Detectives investigating the deaths of at least 20 Chinese cockle pickers in Lancashire say their families cannot come to terms with how they died.
It is hoped the victims of the tragedy will be identified using DNA
Bereaved relatives told Lancashire officers who visited them in China that they believed they had fishing permits and were being looked after.
Detective Chief Inspector Steve Brunskill confirmed that up to 23 cocklers may have died in rising tides.
He said DNA tests should allow formal identification by the end of May.
The bodies of 20 cocklers have so far been recovered from the sands at Morecambe Bay.
Inquest to open
Tests are being carried out on a further body found on 3 May.
Police say initial studies show the body found at the weekend was probably the 21st victim of the tragedy.
Once DNA analysis on all the victims is complete, Mr Brunskill said he would compile a report for the coroner who was likely to open an inquest in early June.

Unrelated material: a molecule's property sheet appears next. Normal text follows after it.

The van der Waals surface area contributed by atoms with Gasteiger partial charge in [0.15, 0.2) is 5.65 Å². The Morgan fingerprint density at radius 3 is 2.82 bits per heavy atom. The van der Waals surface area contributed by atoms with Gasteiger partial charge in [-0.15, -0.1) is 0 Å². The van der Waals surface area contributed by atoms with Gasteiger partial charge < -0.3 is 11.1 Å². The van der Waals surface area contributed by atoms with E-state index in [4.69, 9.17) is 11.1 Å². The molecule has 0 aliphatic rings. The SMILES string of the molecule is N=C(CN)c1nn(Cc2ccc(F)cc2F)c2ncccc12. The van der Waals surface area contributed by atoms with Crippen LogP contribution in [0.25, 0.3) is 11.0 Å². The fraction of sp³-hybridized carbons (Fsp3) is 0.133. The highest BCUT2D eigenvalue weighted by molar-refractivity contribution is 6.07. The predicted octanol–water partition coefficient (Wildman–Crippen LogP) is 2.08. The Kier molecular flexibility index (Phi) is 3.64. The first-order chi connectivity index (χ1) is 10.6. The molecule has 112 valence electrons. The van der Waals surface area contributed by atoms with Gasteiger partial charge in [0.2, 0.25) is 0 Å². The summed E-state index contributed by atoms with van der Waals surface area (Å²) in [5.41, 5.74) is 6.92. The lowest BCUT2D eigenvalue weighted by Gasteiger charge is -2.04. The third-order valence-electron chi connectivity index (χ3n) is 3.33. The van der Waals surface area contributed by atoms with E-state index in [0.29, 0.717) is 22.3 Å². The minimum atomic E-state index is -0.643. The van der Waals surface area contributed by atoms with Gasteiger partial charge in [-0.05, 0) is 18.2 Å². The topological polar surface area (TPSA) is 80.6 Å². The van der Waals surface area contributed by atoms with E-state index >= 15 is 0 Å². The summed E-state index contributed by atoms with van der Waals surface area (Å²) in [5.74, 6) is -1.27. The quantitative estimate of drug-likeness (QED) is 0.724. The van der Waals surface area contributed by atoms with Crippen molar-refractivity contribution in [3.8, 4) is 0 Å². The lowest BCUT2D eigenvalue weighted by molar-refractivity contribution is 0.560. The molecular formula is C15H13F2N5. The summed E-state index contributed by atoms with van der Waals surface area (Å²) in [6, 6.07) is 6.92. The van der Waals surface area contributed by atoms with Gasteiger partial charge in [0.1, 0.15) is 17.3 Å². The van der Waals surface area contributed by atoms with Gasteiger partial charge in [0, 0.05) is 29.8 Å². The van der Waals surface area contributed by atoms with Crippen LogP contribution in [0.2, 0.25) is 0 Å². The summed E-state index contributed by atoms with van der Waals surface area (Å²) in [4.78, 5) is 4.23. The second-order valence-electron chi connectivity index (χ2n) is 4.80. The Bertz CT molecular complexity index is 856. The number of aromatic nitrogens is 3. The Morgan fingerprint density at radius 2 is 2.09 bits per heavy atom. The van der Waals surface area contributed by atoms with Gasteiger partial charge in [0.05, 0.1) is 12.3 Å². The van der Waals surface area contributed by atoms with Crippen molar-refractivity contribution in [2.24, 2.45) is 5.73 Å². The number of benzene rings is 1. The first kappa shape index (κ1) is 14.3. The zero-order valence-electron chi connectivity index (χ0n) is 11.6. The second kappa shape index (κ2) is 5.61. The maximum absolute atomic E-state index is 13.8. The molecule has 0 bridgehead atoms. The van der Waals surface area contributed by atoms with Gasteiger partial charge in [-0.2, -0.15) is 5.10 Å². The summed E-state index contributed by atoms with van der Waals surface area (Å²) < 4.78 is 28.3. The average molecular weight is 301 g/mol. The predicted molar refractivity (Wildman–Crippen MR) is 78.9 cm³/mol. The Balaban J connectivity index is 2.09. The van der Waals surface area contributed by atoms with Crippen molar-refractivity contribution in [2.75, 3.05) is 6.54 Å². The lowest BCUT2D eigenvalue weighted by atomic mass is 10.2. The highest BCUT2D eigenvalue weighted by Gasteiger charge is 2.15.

He revealed the families had spoken of their desire to have the bodies of their loved ones returned to them.
But the high cost of flying the bodies home once the criminal investigation is complete posed an obstacle to many, he said.
Mr Brunskill, who led a party of eight officers to China to gather the DNA samples, said co-operation with the Chinese government and police had been "excellent".
But he said the families were unable to comprehend how the tragedy happened.
He said: "They could not understand how this could happen in this country.
"As far as they were aware, fishing permits had been issued and they were entitled to be out there working and someone must be responsible for them."
Some of the cocklers had been here illegally, while others were legal, said Mr Brunskill, but gave no further details.
But he revealed that Chinese police believed it more likely that so-called Snakehead gangs outside China had been responsible for organising the entry of some into Britain.
The cocklers died when they were caught in fast incoming tides at night, off Hest Bank on the bay, early in February.
Councillors in Lancaster have met this week to discuss measures to avoid a repeat of the tragedy.